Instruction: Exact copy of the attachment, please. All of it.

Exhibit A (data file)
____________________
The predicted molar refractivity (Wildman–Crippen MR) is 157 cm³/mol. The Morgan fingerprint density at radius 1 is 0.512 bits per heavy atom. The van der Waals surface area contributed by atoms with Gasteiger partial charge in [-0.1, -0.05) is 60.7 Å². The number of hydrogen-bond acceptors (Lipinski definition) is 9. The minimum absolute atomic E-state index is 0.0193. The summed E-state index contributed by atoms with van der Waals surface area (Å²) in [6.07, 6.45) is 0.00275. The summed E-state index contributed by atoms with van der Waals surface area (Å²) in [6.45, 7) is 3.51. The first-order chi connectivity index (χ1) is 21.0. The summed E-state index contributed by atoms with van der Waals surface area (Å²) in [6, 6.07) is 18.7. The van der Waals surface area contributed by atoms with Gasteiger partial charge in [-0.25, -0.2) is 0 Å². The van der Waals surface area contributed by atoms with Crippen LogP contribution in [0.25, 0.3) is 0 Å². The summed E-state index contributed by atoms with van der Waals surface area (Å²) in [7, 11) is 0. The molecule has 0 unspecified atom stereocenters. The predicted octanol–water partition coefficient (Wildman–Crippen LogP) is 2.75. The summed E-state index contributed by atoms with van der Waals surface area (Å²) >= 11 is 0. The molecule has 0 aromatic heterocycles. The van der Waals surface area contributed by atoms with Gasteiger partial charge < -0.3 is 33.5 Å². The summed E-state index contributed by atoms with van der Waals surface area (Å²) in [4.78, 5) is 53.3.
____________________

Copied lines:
The predicted molar refractivity (Wildman–Crippen MR) is 157 cm³/mol. The Morgan fingerprint density at radius 1 is 0.512 bits per heavy atom. The van der Waals surface area contributed by atoms with Gasteiger partial charge in [-0.1, -0.05) is 60.7 Å². The number of hydrogen-bond acceptors (Lipinski definition) is 9. The minimum absolute atomic E-state index is 0.0193. The summed E-state index contributed by atoms with van der Waals surface area (Å²) in [6.07, 6.45) is 0.00275. The summed E-state index contributed by atoms with van der Waals surface area (Å²) in [6.45, 7) is 3.51. The first-order chi connectivity index (χ1) is 21.0. The summed E-state index contributed by atoms with van der Waals surface area (Å²) in [6, 6.07) is 18.7. The van der Waals surface area contributed by atoms with Gasteiger partial charge in [-0.25, -0.2) is 0 Å². The van der Waals surface area contributed by atoms with Crippen LogP contribution in [0.25, 0.3) is 0 Å². The summed E-state index contributed by atoms with van der Waals surface area (Å²) in [7, 11) is 0. The molecule has 0 unspecified atom stereocenters. The predicted octanol–water partition coefficient (Wildman–Crippen LogP) is 2.75. The summed E-state index contributed by atoms with van der Waals surface area (Å²) >= 11 is 0. The molecule has 0 aromatic heterocycles. The van der Waals surface area contributed by atoms with Gasteiger partial charge < -0.3 is 33.5 Å². The summed E-state index contributed by atoms with van der Waals surface area (Å²) in [4.78, 5) is 53.3.